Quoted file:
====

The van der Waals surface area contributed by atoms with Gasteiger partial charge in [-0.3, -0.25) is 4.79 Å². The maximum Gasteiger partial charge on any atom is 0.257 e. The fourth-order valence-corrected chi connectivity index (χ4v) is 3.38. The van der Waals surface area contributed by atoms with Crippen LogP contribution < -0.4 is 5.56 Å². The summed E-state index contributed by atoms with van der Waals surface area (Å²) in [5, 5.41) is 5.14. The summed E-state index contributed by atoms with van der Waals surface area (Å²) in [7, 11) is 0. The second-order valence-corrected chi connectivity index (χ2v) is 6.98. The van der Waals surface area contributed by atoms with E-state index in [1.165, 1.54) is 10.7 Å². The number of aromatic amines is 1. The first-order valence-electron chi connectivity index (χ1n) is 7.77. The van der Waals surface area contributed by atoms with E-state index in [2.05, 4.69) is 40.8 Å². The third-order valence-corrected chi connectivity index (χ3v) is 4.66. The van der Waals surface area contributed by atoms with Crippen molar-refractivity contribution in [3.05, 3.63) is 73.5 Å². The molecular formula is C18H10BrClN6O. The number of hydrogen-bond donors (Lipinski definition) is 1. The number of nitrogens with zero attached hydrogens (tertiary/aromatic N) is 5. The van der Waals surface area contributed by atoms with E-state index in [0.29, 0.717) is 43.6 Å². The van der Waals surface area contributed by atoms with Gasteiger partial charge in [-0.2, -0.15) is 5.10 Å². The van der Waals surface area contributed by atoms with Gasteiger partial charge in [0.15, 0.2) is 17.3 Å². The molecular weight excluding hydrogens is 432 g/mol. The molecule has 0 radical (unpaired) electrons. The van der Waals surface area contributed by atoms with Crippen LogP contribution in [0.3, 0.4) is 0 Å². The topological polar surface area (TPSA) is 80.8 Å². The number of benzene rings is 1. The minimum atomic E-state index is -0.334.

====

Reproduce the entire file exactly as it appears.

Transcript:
The van der Waals surface area contributed by atoms with Gasteiger partial charge in [-0.3, -0.25) is 4.79 Å². The maximum Gasteiger partial charge on any atom is 0.257 e. The fourth-order valence-corrected chi connectivity index (χ4v) is 3.38. The van der Waals surface area contributed by atoms with Crippen LogP contribution < -0.4 is 5.56 Å². The summed E-state index contributed by atoms with van der Waals surface area (Å²) in [5, 5.41) is 5.14. The summed E-state index contributed by atoms with van der Waals surface area (Å²) in [7, 11) is 0. The second-order valence-corrected chi connectivity index (χ2v) is 6.98. The van der Waals surface area contributed by atoms with E-state index in [1.165, 1.54) is 10.7 Å². The number of aromatic amines is 1. The first-order valence-electron chi connectivity index (χ1n) is 7.77. The van der Waals surface area contributed by atoms with E-state index in [2.05, 4.69) is 40.8 Å². The third-order valence-corrected chi connectivity index (χ3v) is 4.66. The van der Waals surface area contributed by atoms with Crippen molar-refractivity contribution in [3.05, 3.63) is 73.5 Å². The molecular formula is C18H10BrClN6O. The number of hydrogen-bond donors (Lipinski definition) is 1. The number of nitrogens with zero attached hydrogens (tertiary/aromatic N) is 5. The van der Waals surface area contributed by atoms with E-state index in [0.29, 0.717) is 43.6 Å². The van der Waals surface area contributed by atoms with Gasteiger partial charge in [-0.2, -0.15) is 5.10 Å². The van der Waals surface area contributed by atoms with Gasteiger partial charge in [0.15, 0.2) is 17.3 Å². The molecular weight excluding hydrogens is 432 g/mol. The molecule has 0 radical (unpaired) electrons. The van der Waals surface area contributed by atoms with Crippen LogP contribution in [0.3, 0.4) is 0 Å². The topological polar surface area (TPSA) is 80.8 Å². The number of benzene rings is 1. The minimum atomic E-state index is -0.334.